Monday, September 06, 2010

A Tribute to All My Teachers

Last Sunday was teachers' day. So it's fitting that I write about it today. Better late, and all that crap, but it's really a little late for me to acknowledge some of the teachers who played a big role in my life. Some have passed into the silver clouds of heaven. I was educated till the age of eight in Kerala, my native state in South India. I cannot forget the teachers we had there. They were kind and real terrors. They are as appears below (in chronological order):

Saar: He was a bald, white-haired man who imparted the letter to me in Malayalam as I sat on a plank of wood on the sand-strewn hut. I always knew him as "Saar". I met him many times afterwards but never asked his name. I will call him "Saar," meaning Sir. I was too much in awe of him as he sat writing my lessons with a sharp Arayam (a sharp metal instrument) on palm leaves. That was my notebook in Kindergarten class in distant Kerala.

Saramma Saar: I was a real bum. I wouldn't go to school. (It's actually a wonder that I have come this far, too far, considering I used to shirk school!) In school my sister's friends used to come and tease me during interval. So, being too shy, I stayed away. I incurred the wrath of my mother who beat me one day all the way to school. Each time she left me, I would walk backwards, and then she would lay the Kattu Vadi (jungle twig) on me. (Guess I have forgiven her, for I hate to think what would have happened had I stayed at home.) Then Saramma Saar who also was going to school scolded my mother, took my arm, talked sweetly to me and took me to my class. I never had any problems with going to school after that.

Rema Teacher: Strict and lenient by turns. She never said "no" to me as I approached her for permission to play when our teachers were absent in Adarsha Vidyalaya. She died at a young age. I don't know if the profession was responsible.

Padmavathy Teacher: Called me a bum before class. But I got back by scoring the highest marks in her subject – General Science – in the Secondary School Examination.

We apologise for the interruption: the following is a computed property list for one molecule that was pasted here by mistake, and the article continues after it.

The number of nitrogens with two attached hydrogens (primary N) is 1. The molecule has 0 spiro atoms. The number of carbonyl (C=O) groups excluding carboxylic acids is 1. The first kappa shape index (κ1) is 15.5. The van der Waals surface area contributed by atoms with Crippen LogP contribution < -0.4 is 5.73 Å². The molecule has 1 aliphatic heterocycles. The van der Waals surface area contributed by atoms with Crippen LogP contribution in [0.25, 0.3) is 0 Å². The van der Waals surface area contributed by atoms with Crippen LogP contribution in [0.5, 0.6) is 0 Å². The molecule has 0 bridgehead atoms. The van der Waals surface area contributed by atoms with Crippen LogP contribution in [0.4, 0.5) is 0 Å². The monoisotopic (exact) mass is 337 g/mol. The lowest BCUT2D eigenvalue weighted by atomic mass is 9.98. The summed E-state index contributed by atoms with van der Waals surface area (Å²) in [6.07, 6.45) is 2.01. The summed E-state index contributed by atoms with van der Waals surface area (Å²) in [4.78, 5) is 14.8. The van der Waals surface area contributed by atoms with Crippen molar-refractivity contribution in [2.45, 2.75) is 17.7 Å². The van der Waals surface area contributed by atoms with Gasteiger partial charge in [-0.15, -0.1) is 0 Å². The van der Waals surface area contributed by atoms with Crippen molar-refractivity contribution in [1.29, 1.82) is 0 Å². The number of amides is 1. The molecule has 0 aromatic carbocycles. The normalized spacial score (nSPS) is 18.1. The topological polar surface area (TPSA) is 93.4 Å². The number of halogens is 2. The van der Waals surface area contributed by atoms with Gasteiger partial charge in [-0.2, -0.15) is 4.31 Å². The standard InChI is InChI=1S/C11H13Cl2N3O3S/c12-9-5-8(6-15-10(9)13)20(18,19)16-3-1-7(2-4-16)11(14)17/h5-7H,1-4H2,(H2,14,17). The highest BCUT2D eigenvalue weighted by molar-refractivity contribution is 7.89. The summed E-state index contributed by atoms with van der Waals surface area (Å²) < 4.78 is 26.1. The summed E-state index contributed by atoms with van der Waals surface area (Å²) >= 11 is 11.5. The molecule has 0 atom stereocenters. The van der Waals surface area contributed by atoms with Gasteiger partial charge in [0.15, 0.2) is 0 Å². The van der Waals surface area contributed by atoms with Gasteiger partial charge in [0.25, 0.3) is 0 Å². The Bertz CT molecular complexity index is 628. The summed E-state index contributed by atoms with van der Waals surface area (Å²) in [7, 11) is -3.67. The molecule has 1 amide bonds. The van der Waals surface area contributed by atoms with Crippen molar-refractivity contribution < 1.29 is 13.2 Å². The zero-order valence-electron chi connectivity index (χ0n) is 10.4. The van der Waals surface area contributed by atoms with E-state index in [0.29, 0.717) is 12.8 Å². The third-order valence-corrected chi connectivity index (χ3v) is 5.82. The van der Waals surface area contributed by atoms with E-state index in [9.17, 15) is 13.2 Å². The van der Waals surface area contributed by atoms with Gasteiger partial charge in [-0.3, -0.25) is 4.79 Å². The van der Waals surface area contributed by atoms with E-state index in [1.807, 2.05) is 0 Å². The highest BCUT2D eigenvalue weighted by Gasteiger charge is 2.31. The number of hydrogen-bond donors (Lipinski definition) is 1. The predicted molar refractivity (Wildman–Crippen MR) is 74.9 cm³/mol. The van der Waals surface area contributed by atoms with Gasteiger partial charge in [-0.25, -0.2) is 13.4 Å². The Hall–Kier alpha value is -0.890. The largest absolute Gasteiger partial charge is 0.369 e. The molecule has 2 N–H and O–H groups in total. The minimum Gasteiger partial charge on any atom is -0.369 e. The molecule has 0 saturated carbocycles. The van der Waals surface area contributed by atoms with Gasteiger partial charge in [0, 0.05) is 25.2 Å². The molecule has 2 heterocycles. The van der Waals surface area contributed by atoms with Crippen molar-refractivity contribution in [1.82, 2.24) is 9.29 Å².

Shankaranarayanan Saar: The man who inculcated in me a love for poetry and literature. Very melodramatic, a playwright, his classes were electric with the silence of poetry recitation, prose reading and play enacting. He and I are in touch even now. He still writes and I look forward to reading some of his books. He was a great influence on me and the love of literature hasn't left me ever since he walked into class with his big bob of curly hair.

Vasanthi Teacher: My school-boy crush. Beautiful as she was, I used to look forward to her classes. But she encouraged me in my studies, patiently explained lessons, while I stood trembling beside her, unable even to make eye contact. I was awed and besotted then. She also died at a young age.

Ganapathy Iyer: The grey-haired principal who laid a stinging palm on my back for some misdemeanour. I still remember him as the man who taught me maths, which I was bad at. He is still alive and in his nineties. I haven't had the time to visit him, though he is said to be living in New Bombay.

Parameshwaran Iyer: Poet, writer, gentle soul, he once said "I thought you were a good boy," and put me firmly on the saddle of goodness and righteousness. He wore only khadi and his English classes were punctuated with anecdotes from his literary days and the times he used to teach in a college in Kerala.

There are many more, whom I have loved, respected and still revere. This is a tribute to them. Teachers you were different from the lot of teachers we have now. You really cared for our future and moulded us. Teachers, you started a fire that will burn for ever.


दीपशिखा वर्मा / DEEPSHIKHA VERMA said...


John P Matthew said...

Thanks Deepshikha, am glad my writing brought back memories. Cherish them.